Monday, June 28, 2010
Finally having my family here with me was wonderful. It was great to see them and exciting showing them around the place that I have been living.
We left for safari on Tuesday and did a game drive at Lake Manyara Tuesday afternoon before pitching our tents outside of a mini hotel. At Lake Manyara we saw elephants, tons of birds, giraffes, flamingo, buffalo, hippos, wildebeest, warthogs, and many other things that I can’t think of off the top of my head. It was a great first day.
I got into my sleeping bag before everyone else because I was exhausted. After I was finally settled in and about to fall asleep I heard my brothers shrieking. I found out later they thought a skunk was coming toward them and got nervous and then realized it was just a black and white cat. Lauren, who I shared my tent with, barely slept because she was scared of wild animals (even though there weren’t any).
The next morning we set off for the Serengeti. This place was unbelievable. The tall grasses and plains went on and on and appeared that they went on forever into the distance. We saw tons of animals (and of course all I thought about was the lion king), all of which were fascinating.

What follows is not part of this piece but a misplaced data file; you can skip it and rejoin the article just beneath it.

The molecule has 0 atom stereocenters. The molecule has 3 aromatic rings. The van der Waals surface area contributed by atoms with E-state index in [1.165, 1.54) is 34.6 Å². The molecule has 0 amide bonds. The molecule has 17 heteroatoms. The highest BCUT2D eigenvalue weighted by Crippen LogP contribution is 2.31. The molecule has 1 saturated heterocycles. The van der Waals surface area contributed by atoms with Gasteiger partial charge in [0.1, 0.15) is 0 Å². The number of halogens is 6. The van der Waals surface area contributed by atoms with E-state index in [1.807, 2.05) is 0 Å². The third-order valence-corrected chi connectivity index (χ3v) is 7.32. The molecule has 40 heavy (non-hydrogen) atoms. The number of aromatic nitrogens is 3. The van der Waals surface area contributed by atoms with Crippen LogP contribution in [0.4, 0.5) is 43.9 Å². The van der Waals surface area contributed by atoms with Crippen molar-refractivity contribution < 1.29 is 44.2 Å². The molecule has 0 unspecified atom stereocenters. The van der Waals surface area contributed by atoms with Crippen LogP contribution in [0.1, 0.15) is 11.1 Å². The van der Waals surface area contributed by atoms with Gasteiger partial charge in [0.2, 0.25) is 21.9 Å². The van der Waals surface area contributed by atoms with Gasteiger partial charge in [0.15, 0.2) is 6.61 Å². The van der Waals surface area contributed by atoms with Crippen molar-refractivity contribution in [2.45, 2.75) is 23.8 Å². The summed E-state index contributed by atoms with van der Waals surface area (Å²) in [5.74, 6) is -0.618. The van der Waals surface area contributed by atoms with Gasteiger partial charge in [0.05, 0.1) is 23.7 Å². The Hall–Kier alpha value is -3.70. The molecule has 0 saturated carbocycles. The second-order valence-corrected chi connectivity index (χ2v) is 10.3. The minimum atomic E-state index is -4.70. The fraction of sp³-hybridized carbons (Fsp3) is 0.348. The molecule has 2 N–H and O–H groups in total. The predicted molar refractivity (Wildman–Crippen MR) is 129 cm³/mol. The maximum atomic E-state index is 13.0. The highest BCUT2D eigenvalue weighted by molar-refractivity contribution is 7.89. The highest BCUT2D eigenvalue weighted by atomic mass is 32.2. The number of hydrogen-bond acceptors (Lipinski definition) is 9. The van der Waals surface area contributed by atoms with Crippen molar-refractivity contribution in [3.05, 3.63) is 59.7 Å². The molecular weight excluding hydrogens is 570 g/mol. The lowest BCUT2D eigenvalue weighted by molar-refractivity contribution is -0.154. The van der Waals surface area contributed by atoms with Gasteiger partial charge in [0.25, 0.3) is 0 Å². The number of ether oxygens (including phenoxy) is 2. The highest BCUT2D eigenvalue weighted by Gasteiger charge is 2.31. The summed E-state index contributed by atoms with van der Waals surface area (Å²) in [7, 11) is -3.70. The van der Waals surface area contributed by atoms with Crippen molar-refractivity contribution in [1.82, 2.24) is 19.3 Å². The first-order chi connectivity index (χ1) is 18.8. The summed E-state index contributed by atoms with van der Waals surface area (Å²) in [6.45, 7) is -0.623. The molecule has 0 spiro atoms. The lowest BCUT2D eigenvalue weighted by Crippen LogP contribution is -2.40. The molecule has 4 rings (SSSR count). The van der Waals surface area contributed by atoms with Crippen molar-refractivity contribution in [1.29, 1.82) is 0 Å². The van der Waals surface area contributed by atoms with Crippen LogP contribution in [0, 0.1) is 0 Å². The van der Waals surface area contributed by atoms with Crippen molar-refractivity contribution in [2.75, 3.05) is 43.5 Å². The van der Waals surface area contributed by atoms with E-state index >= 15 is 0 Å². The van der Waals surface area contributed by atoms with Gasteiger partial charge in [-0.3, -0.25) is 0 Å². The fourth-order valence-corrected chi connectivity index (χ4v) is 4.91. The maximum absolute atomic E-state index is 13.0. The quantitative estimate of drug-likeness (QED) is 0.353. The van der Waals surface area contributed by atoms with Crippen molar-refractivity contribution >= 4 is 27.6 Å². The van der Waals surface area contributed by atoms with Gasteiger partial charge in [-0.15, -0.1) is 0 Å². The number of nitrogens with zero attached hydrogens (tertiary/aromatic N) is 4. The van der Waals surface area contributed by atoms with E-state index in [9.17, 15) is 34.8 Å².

Sleeping in the Serengeti was a mess for the majority of my family. We were told not to leave our tents past 10 pm because of lions. When Lauren heard that she freaked out and of course when 10 pm came my tent-mate (Mikey) decided he had to pee. He decided to stand in the tent and pee out of the flap of the tent…he ended up getting pee all over my sleeping mat and our tent…disgusting. After that incident Mikey and I passed out and slep through the entire night while my mom and Lauren were up most of the night listening to the lions and freaking themselves out.
The next day was awesome. Greg started to throw a fit when he though an elephant was charging at our car. He literally jumped from the back of the safari van to the front in about a second and started screaming at the driver to move the car away from the elephant. Later on we saw an elephant charge at a herd of lions to scare them away.